Tutoring vs Therapy

April 24, 2017 by admin in Speech Therapist

Have you ever wandered what the difference is between a therapist and a tutor? It can be difficult to know which one is right for your child – does he need extra tuition or does he need therapy? Here’s a quick overview of the key differences, from my perspective, that may help you decide which one would be better for your child (I’ll refer to speech and language therapy, for obvious reasons):

A tutor usually addresses specific curriculum areas with the aim to catch up and plug any gaps in content knowledge. Tutors build confidence and support children to understand the content of the subject through working at a slower pace, repeating information and checking in regularly with the child. Tutoring is usually done one-to-one so the child receives support that is tailored to their specific knowledge base / gaps in knowledge – the tutor will usually follow the school’s curriculum. Once a child has received tutoring in a specific area of the curriculum, he / she should be back on par with his / her peers in class and the teacher can continue the job of teaching.

A speech and language therapist is trained to administer assessments which find out the probable reason your child has fallen behind in their school work. Without focusing specifically on the content of the curriculum, a speech and language therapist will focus more on the unique profile of your child – his strengths and weaknesses and how these impact on learning, behaviour and interaction. Finding the root cause of the problem then allows the therapist to provide tailored intervention which targets the underlying weakness. Speech and language therapists then support children to identify and use strategies that can be adapted across the curriculum to enhance their learning potential in all subject areas (as well as in social situations). A speech and language therapist will also work closely with the teaching staff to ensure they are aware of the child’s profile and how to adapt teaching to give him/her the best possible chance to succeed.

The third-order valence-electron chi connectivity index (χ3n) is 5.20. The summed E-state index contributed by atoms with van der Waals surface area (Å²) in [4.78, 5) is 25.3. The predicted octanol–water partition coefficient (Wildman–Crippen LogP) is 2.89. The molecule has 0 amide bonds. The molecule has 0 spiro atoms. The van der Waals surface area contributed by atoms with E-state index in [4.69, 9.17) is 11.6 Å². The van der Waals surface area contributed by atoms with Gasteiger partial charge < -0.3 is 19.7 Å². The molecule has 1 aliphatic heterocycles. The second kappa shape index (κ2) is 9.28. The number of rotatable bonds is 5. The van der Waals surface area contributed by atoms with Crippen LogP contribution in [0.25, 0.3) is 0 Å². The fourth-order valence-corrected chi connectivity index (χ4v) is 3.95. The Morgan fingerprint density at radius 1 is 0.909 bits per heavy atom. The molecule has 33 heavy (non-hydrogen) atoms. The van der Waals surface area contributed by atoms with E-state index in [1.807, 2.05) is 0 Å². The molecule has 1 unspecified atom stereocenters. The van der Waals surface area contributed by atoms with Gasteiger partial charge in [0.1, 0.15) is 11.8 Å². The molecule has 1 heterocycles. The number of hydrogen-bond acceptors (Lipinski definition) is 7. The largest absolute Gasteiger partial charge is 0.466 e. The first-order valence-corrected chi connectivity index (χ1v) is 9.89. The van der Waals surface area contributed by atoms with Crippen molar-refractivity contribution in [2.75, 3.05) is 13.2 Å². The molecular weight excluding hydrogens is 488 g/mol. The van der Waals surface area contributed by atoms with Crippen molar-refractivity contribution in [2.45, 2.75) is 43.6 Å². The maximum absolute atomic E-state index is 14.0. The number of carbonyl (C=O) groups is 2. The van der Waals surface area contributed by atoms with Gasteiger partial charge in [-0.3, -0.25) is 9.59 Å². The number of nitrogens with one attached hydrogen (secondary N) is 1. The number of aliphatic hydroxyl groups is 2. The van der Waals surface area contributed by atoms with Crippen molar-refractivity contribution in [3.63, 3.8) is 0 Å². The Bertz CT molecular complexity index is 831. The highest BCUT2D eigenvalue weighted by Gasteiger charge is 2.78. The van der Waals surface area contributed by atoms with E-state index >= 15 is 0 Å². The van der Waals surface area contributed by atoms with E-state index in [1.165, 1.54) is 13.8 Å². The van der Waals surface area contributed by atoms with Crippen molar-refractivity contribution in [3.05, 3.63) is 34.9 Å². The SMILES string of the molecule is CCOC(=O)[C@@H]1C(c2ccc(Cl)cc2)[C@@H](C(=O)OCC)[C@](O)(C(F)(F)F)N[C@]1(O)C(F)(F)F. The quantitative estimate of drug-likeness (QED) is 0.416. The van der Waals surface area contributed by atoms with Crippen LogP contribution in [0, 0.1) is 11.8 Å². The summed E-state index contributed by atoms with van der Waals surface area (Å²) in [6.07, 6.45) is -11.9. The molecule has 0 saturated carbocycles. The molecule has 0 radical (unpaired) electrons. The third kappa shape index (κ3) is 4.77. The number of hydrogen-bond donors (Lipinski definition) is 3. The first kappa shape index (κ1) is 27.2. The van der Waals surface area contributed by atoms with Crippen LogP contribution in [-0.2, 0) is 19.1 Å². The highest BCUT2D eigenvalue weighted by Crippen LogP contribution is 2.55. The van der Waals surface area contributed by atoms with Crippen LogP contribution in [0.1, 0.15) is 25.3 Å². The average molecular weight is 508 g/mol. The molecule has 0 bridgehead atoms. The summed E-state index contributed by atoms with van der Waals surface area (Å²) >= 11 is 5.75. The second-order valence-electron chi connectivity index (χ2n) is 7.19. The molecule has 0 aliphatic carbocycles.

Let’s take a a real life example: Ahmed is a child in Year 4 who has recently started acting out and falling behind in his school work. His parents send him to extra lessons / tutoring to catch up on his classwork and ensure he doesn’t fall further behind. This is successful and Ahmed does well in his class tests. However, his behaviour continues to worsen and if left without support, he rarely completes work and often doesn’t even start the set work! His school and parents grow more and more concerned – Ahmed is getting extra help outside school and his teachers are trying their best too! What is going wrong? His school have bought in the services of a speech and language therapist and he is then sent for a speech and language assessment. A Words First Therapist will be able to assess spoken and written language and provide a comparison. The therapist completes a battery of assessments and finds that:

a) Ahmed’s receptive language is below average and

b) his processing speed is slower than his peers resulting in

c) limited reading comprehension ability.

This may explain his recent frustration, disengagement and poor behaviour – the poor lad has tried his best for 4 years of education and been able to mask his problems quite well but is now tired, frustrated and worried that there is something ‘wrong’ with him! If he can get into trouble, at least he doesn’t have to be exposed for not understanding what he hears and reads!

Armed with this knowledge, the therapist can show Ahmed WHY he is struggling (i.e. he is not ‘stupid’) perhaps using something like our Reading and Language Circuit Model™ and HOW to overcome these problems. Through one-to-one or group therapy the therapist will show Ahmed useful tips and strategies that he can use in ANY subject or social situation for a better chance to understand and succeed. The therapist will also talk to the teacher and provide him/her with useful strategies to adapt his/her teaching to suit Ahmed.

Usually, we see behaviour and engagement start to increase when children understand their profile and have some tips and strategies they can use independently across the curriculum. Couple this with high quality tutoring in specific curriculum areas and children will no longer be left behind.

I hope this is useful, if you are worried about your child, please don’t hesitate to contact us. We understand you may have a lot of questions. We will always have the time to answer them and point you in the right direction, considering whether tutoring or therapy would be better for your child! Call Words First on 0208 0501491 or the Kids First Therapy team on 0208 4070746.

written by Amanda Davis MSc, MA, BSc (hons)

Speech and Language Therapist and Dyslexia Specialist